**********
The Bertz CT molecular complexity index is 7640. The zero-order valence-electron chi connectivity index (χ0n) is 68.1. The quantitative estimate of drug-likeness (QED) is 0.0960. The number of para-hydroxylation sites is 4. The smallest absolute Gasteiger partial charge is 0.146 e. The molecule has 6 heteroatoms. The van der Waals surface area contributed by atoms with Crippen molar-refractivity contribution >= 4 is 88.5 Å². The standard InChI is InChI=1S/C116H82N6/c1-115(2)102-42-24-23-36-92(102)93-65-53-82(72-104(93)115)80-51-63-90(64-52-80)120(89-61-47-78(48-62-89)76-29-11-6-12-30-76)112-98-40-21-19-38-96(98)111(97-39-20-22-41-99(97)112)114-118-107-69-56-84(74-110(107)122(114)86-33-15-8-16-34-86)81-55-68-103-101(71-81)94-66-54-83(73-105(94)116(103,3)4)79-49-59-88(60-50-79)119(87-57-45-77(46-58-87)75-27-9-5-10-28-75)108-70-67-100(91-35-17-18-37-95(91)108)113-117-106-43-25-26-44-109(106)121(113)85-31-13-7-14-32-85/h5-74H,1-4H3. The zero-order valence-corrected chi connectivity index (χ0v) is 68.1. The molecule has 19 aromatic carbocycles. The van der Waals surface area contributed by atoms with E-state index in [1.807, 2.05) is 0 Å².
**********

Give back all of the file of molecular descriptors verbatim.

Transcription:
The Bertz CT molecular complexity index is 7640. The zero-order valence-electron chi connectivity index (χ0n) is 68.1. The quantitative estimate of drug-likeness (QED) is 0.0960. The number of para-hydroxylation sites is 4. The smallest absolute Gasteiger partial charge is 0.146 e. The molecule has 6 heteroatoms. The van der Waals surface area contributed by atoms with Crippen molar-refractivity contribution >= 4 is 88.5 Å². The standard InChI is InChI=1S/C116H82N6/c1-115(2)102-42-24-23-36-92(102)93-65-53-82(72-104(93)115)80-51-63-90(64-52-80)120(89-61-47-78(48-62-89)76-29-11-6-12-30-76)112-98-40-21-19-38-96(98)111(97-39-20-22-41-99(97)112)114-118-107-69-56-84(74-110(107)122(114)86-33-15-8-16-34-86)81-55-68-103-101(71-81)94-66-54-83(73-105(94)116(103,3)4)79-49-59-88(60-50-79)119(87-57-45-77(46-58-87)75-27-9-5-10-28-75)108-70-67-100(91-35-17-18-37-95(91)108)113-117-106-43-25-26-44-109(106)121(113)85-31-13-7-14-32-85/h5-74H,1-4H3. The zero-order valence-corrected chi connectivity index (χ0v) is 68.1. The molecule has 19 aromatic carbocycles. The van der Waals surface area contributed by atoms with E-state index in [1.807, 2.05) is 0 Å².